>> For what?

>> Straw man, you know. Okay, I kinda, I really liked your answer about faith and reason that you just gave, ’cause that is one of the conclusions I have come to, that is we’re not gonna reason our way to God. Not that reason is not valuable. But I felt very uneasy during the first part of your talk, because I’m not positive that we need to throw out things like evolution, and that it is always necessarily wrong. That seems to be kind of an oversimplification. I reference, for example, a recent letter, from two Calvin graduates who are evolutionary biologists, in the Banner. You’ve heard of it, I’m sure.

>> Yes I have.

>> Which is one of our [mumbling] church journal, right? And I thought that they had some very intelligent responses. So I don’t know that I would say that I escribe to exactly all the versions of evolution that you seem to think. Come to the other thing, relativism. I’ve always been very nervous about the way we talk about relativism. Oh, I should probably also tell you that having left biology and chemistry in the dust in graduate school, my field is literature, and particularly literary theory. I’m very interested in the ways in which there are many things that masquerade as truth with a capital T, that actually are only truth within our environment. Now that doesn’t mean I have thrown out my belief system, that doesn’t mean I’m not a Christian, that doesn’t mean that the metaphysical world does not exist, and that God does not exist, that God is not powerful, and that I’m not a Christian. So I mean, I guess what I’m saying is, one of the things that I’ve noticed in Christian thought is that we too often do not really go to the basis of what of these things are useful, why do they all have to be attacked? I know enough about biology to understand that, hey, there is something to evolution. Does that mean I throw out my faith? No.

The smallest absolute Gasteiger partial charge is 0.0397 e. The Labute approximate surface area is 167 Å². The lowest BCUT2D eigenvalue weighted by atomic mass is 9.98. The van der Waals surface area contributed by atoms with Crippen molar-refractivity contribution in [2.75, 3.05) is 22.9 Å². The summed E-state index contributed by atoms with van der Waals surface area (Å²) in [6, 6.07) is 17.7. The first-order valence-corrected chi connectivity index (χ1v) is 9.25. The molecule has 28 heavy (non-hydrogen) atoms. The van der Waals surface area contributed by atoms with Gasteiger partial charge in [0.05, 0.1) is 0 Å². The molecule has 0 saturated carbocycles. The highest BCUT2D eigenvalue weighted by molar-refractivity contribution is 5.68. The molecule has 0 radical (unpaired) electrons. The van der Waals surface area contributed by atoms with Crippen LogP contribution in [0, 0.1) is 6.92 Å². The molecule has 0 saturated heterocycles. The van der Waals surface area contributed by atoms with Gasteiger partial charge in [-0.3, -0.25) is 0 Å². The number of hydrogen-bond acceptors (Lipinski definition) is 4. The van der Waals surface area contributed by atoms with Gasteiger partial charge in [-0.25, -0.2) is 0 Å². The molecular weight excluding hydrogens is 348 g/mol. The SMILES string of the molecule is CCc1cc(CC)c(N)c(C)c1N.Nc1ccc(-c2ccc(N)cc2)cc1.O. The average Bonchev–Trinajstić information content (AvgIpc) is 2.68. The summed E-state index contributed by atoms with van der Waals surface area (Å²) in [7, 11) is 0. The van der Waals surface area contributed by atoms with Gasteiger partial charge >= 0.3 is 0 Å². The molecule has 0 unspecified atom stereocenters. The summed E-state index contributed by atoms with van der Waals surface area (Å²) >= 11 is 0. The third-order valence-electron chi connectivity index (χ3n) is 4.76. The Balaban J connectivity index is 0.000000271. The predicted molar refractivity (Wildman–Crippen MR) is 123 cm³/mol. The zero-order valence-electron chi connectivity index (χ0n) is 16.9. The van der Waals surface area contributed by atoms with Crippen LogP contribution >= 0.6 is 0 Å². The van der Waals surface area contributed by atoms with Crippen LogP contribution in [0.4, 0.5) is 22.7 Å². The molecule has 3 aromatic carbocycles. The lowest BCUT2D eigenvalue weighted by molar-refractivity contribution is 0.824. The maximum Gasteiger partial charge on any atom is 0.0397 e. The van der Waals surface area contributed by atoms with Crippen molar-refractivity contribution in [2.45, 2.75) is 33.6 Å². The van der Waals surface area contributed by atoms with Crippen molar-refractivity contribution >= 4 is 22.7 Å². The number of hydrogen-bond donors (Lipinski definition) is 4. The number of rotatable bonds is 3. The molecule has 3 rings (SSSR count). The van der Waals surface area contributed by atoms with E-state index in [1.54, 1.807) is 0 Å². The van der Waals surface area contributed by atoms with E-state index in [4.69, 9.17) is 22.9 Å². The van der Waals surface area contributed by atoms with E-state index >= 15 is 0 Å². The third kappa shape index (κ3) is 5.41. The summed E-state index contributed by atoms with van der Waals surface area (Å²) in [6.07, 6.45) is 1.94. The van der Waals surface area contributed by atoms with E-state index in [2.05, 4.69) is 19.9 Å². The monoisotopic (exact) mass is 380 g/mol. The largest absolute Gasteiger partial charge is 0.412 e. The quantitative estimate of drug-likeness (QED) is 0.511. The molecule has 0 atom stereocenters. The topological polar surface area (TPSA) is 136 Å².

Well, I didn’t–

and I think that has something to do with reason and logic.

Uh-huh.